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Issue No. 217 23 April 2004  

Textor Messaging
Those responsible for communicating the union movement’s message to the public met in Melbourne this week and invited none other than John Howard’s master pollster to give his perspective. The spooky thing was his message to unions was an optimistic one.


Interview: Terror Australis
The Howard Government has just discovered the nation's ports are a terrorist target. The International Transport Federation's Dean Summers has been warning them for years.

Unions: Graeme Beard's Second Dig
Hidden in the Australian Workers Union Sydney office is a mild-mannered industrial officer who once strutted the international cricket stage, writes Jim Marr.

Industrial: The Hell of Troy
On the basis of a couple of hours in the witness box, Building Industry Royal Commissioner Terence Cole described Troy Stratti as "credible". Six men who, together, have known the company director for the best part of 50 years beg to differ.

Organising: Miners Strike Gold
Traditional unions are rediscovering the power of grassroots organising. Paddy Gorman reports from the coal face.

Economics: The Accepted Wisdom
Evan Jones argues that economic policy making has been narrowed and rendered mechanistic and antiseptic.

History: Vicious Old Lady
Despite its Liberal leanings, the Sydney Morning Herald has never been shy of bashing unions, writes Neale Towart.

International: Out of Sight, Out of Mind
Thailand must end its crackdown on Burmese fleeing rights abuses in their military-ruled homeland, according to a Human Rights Watch report.

Review: War Unfogged
Want to go to war but not sure where to start? Look no further than Errol Morris' latest doco-drama for the definitive 11-step lesson plan, writes Tara de Boehmler.

Poetry: TAFE
A TAFE student struggling under the weight of fees shares his wordly wisdom


 "Slave Labour" in WA Revolt

 Vaile Orange – 200 Punted

 Right Turn Ends in Court

 Premier on Track to Nowhere

 Bosses Unite Against Holidays

 Miners Stand Up to "Bullies"

 All Out in the Gong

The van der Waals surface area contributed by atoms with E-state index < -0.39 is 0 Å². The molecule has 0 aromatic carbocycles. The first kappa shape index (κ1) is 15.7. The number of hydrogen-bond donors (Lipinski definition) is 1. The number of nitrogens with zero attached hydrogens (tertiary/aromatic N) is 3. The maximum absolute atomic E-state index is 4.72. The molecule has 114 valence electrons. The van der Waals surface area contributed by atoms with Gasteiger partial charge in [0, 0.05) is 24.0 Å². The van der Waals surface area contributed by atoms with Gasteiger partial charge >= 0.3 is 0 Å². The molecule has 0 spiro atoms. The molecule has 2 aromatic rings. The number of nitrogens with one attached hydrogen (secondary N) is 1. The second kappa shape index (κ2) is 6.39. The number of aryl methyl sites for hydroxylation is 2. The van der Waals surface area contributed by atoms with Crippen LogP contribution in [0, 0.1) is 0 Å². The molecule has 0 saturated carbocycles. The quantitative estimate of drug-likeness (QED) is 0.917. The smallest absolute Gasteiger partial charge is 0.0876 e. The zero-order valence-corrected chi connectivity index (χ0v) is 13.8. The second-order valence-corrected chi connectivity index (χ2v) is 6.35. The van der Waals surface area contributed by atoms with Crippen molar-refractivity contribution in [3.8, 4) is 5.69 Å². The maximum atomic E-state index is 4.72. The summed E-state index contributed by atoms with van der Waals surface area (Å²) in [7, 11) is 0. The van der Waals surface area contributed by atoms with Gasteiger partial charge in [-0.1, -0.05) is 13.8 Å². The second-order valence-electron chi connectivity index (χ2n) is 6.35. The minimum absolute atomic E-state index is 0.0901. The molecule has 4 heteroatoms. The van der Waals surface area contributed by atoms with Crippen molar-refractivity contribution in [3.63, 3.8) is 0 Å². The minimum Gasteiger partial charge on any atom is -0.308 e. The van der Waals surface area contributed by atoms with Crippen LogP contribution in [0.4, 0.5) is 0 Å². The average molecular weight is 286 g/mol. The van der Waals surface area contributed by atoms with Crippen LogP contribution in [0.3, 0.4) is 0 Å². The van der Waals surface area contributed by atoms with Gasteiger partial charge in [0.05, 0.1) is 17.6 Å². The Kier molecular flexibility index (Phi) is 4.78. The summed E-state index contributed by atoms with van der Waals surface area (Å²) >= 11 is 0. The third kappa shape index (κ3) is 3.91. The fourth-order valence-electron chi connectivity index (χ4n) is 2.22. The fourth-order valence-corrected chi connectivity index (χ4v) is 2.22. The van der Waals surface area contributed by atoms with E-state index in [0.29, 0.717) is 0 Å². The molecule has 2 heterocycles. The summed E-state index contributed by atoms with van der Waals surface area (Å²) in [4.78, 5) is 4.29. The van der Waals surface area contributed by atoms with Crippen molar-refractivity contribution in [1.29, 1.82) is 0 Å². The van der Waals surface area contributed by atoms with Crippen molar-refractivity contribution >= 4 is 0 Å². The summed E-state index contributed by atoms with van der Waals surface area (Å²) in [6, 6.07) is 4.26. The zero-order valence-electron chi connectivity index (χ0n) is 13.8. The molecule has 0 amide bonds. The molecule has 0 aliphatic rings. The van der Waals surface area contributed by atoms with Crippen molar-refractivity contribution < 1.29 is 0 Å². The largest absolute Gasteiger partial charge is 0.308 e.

Zoo Poo Stink

 Feared Beard in Shipping Scare

 Mayday … Footy Player Celebrates

 Teachers Roll Up for Discipline

 De-Skilling Australia

 Activists What’s On!


A Voice for Peace
Palestinian trade union leader calls on militants to lay down their arms while the ICFTU protests harassment of Palestinian union leader.

The Soapbox
The Double Standard Bearers
Nicholas Way argues that when it comes to collective action, the Howard Government has different views depending on whether you are a unionist or a small business.

The Locker Room
The Fine Print
While the result mightn’t be everything, it does make the back of the newspaper more interesting, as Phil Doyle reports.

The Westie Wing
Ian West crunches the numbers in Macquarie Street and finds virtue in deficit.

 More Than Cricket
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Feared Beard in Shipping Scare

An independent expert has backed up claims by maritime workers that terrorist network Al Qaeda could easily infiltrate Australia.

The Institute of Southeast Asian Studies warns that lax security and widespread fraud mean that the al Qaeda network could infiltrate the ranks of the world's 1.2 million seafarers.

"It will be relatively easy for al Qaeda to have their agents pose as seafarers and at some point take command of a ship," Institute spokesperson Michael Richardson told participants at a maritime seminar.

The International Transport Workers' Federation (ITF) demonstrated how easily fake papers for crew members can be bought when it bought a First Officer's certificate from Panama in 2001 for its General Secretary David Cockroft, who has no shipboard training or experience.

"The flag of convenience (FOC) system allows potential terrorists into our waters," says the International Transport Federation's Dean Summers. "I think its generally accepted everywhere in the world now, that al Qaeda, Bin Laden and a whole range of other terrorist organizations around the world get a lot of money from piracy and from running ships."

Summers says that, according to the international security community, around 20 vessels are run by al Qaeda.

"They cannot identify the beneficial owners," says Summers. "Why? Because one of the key features of the FOC system is that it provides owners with absolute anonymity."

"There could be vessels in our ports right now that are beneficially owned by terrorist organisations."

Richardson said modern ships are highly automated and can be operated by crews of fewer than 20. This means it would take a small number of well-trained terrorists to seize command of a big ship and turn it into a floating bomb.

Singapore has warned that recent piracy attacks in the narrow Malacca Straits have been conducted with almost military precision and fears links have already been developed between pirates and terrorists operating in the region.


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